How to Minimise Your Digital Footprint
15 September 2020
Do you ever worry about your “digital footprint”?
If you’re not familiar with the term, it can be defined as ‘information about a person that exists on the Internet as a result of their online activity’.
Whether it’s making online purchases or posting on Facebook, you’re leaving a trace wherever you go.
Digital footprints don’t just attract hackers, cybercriminals or those out to steal your identity – they can also be traced by educational institutions, future employers and creditors.
With this in mind, we’ve come up with an easy step-by-step guide to help you minimise your presence online.
1. Look for your name in different search engines
Depending on how unique your name is, you might be able to find traces of yourself simply by searching online. If you use quotation marks when making your search (e.g. “Jake Callaghan”), you’re more likely to find your name.
Take a look at the first three pages of results. Are all of the mentions of your name positive? If you don’t like something that you see, try and get in touch with the site owners or administrators so they can get it removed.
2. Delete old online accounts
You might assume that old online accounts won’t cause you any harm if you’re not using them anymore, but unfortunately this isn’t always the case. If the online service or company is now closed, the website could be susceptible to hackers and your personal information could be compromised.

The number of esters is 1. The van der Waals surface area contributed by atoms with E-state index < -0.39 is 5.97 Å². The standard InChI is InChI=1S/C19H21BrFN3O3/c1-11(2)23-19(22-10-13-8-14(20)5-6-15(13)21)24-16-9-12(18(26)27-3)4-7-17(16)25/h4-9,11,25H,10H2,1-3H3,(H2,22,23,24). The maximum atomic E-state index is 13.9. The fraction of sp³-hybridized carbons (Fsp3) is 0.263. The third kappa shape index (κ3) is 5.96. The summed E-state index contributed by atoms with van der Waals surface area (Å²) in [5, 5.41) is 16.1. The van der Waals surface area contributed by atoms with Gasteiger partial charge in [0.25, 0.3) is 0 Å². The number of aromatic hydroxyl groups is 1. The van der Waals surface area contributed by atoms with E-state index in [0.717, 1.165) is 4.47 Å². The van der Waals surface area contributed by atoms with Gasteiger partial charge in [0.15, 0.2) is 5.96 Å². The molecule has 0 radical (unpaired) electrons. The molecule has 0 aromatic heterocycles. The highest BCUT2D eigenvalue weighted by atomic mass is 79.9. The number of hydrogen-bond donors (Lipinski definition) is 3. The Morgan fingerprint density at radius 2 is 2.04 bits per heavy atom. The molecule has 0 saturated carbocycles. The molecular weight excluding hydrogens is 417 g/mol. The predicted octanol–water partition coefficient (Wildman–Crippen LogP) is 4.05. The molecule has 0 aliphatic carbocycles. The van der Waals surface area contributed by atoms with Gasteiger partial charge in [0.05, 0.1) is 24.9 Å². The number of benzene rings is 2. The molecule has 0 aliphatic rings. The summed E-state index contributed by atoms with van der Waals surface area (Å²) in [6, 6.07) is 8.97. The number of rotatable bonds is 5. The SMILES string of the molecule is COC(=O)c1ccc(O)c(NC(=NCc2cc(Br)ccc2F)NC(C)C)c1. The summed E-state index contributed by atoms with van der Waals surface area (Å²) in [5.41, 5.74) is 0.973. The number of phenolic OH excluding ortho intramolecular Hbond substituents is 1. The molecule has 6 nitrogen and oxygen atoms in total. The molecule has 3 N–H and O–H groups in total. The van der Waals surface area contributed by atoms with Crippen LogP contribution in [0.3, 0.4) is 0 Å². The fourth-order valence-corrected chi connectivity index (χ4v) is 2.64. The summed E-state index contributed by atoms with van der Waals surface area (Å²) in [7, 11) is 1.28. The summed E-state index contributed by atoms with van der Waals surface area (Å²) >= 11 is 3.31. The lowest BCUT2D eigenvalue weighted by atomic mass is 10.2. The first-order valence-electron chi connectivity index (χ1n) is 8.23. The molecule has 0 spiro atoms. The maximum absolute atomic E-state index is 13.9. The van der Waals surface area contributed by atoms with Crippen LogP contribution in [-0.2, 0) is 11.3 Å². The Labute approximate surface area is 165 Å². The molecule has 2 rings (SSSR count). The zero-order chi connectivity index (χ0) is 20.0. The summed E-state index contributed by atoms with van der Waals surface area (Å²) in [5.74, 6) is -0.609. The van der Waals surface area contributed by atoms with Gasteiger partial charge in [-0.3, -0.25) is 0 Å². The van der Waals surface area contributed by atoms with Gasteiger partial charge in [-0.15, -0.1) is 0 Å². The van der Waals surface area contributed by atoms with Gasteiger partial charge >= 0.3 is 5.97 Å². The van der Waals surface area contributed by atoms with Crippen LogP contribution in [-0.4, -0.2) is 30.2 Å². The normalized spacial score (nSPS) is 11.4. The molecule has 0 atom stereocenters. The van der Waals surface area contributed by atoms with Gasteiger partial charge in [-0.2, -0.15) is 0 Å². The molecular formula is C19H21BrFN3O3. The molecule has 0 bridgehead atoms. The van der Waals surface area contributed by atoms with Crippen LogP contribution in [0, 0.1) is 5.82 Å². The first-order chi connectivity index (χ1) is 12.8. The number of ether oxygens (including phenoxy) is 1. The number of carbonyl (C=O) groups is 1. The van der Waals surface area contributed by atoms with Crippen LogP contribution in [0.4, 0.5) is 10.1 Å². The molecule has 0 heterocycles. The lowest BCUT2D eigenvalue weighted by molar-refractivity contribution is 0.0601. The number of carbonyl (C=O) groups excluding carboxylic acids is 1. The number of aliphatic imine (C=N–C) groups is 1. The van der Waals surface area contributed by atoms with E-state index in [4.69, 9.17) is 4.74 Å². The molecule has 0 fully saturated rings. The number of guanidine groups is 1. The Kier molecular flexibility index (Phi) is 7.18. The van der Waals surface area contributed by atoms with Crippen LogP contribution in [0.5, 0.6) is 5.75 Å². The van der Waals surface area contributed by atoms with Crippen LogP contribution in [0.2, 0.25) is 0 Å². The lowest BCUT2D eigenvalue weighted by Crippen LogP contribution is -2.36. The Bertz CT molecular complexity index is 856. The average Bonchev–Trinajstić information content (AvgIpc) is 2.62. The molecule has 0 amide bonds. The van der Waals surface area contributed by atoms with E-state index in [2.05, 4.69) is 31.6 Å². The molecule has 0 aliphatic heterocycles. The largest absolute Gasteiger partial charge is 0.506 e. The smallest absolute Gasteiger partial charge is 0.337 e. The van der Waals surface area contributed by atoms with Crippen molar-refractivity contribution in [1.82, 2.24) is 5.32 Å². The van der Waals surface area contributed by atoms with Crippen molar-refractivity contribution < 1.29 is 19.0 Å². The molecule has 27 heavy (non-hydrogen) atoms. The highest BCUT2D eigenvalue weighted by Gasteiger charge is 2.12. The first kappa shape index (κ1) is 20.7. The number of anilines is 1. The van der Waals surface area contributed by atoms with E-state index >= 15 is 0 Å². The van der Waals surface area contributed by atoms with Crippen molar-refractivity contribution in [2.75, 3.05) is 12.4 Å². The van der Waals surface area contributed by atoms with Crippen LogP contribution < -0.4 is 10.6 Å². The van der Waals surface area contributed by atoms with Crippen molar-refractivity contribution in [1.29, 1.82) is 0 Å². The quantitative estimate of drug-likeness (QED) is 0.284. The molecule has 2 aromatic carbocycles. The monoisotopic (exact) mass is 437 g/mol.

The solution? Go through your emails and find accounts that you’ve created in the past – ones that you don’t use anymore. Once you’ve created a list, head over to JustDelete.Me. It’s a directory that hosts links to the account cancellation pages of various websites and apps.
3. Use incognito mode when browsing
All of the main browsers such as Google Chrome, Firefox and Safari offer you the opportunity to browse ‘incognito’, which can stop you from being tracked by third parties and stop personalised ads from following you.
You can even go the extra mile by downloading Tor, a software which uses multi-layered encryption to keep your data anonymous.
4. Update your antivirus software
The aim of many malware programmes and viruses is to get hold of valuable personal information such as email addresses and passwords. The bigger your digital footprint, the higher the chances are of this happening. To help protect your data, it is vital that your antivirus software is kept up to date.
At ICT Solutions, we have various cyber security services that can help you keep safe online. If you’d like to find out more, please get in touch with us today.